Social Scientist. v 8, no. 94 (May 1980) p. 3.

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The Mature of Islamic Revolutions

WHEN we try to classify a number of developments in various countries together under the name of "Islamic Revolution", we have to answer two questions: 1) Why are revolutionary developments taking place at all in these countries? 2) What is the significance of the Islamic aspect of these revolutions, and why do we find in Islam a connection between religious fundamentalism and political radicalism that is absent in the other present-day major world religions?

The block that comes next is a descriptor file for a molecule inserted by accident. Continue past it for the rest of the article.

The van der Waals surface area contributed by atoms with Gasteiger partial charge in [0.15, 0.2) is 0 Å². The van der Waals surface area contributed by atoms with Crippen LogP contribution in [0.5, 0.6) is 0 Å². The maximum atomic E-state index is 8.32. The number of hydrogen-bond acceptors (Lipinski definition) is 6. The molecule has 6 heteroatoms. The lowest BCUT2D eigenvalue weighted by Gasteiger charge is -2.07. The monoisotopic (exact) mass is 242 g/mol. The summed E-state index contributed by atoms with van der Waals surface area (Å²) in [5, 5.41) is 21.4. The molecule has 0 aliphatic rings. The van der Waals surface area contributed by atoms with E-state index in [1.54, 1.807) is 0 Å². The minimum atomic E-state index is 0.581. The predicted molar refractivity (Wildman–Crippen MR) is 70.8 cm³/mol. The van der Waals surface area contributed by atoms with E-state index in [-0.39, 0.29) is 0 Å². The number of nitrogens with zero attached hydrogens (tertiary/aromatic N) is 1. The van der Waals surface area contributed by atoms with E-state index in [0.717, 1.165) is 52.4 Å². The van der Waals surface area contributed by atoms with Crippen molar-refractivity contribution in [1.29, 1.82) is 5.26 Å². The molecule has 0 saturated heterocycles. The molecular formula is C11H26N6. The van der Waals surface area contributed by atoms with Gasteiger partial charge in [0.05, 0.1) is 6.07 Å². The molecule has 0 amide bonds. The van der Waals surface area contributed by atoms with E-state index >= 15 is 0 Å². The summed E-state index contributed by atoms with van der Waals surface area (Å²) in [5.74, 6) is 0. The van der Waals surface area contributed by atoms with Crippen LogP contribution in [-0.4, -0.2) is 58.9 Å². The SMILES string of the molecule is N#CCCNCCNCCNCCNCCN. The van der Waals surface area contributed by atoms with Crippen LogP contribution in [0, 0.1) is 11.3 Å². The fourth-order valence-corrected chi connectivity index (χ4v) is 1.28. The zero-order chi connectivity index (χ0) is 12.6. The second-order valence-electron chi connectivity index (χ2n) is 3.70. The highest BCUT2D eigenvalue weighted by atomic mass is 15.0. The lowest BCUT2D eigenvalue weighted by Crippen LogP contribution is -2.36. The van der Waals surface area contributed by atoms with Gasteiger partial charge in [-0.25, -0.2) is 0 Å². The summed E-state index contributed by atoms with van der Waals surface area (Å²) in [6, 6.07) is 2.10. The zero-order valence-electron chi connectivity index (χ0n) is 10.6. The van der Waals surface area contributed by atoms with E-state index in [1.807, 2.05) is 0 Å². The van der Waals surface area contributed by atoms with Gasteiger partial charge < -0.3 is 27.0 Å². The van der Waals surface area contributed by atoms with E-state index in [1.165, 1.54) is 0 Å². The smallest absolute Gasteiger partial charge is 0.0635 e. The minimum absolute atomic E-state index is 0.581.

The answer to the first question has to be specific. Vague historical generalizations will not teach us anything. We have to look at specific developments in specific countries. Here an attempt is made to analyze developments in Iran because it is the most typical example of an "Islamic Revolution", and because it is the Muslim country best known to the writer. First, we shall have a brief look at developments in a number of other Muslim countries, however, with which the Iranian case might be compared.

Libya is a rather untypical example. KhadafTs revolution was originally not launched in the name of a return to Islam, but for the sake of anti-imperialism, for a more honest and efficient government, and for a better distribution of national wealth. In fact, the Libyan monarchy had more of a religious sanction than the

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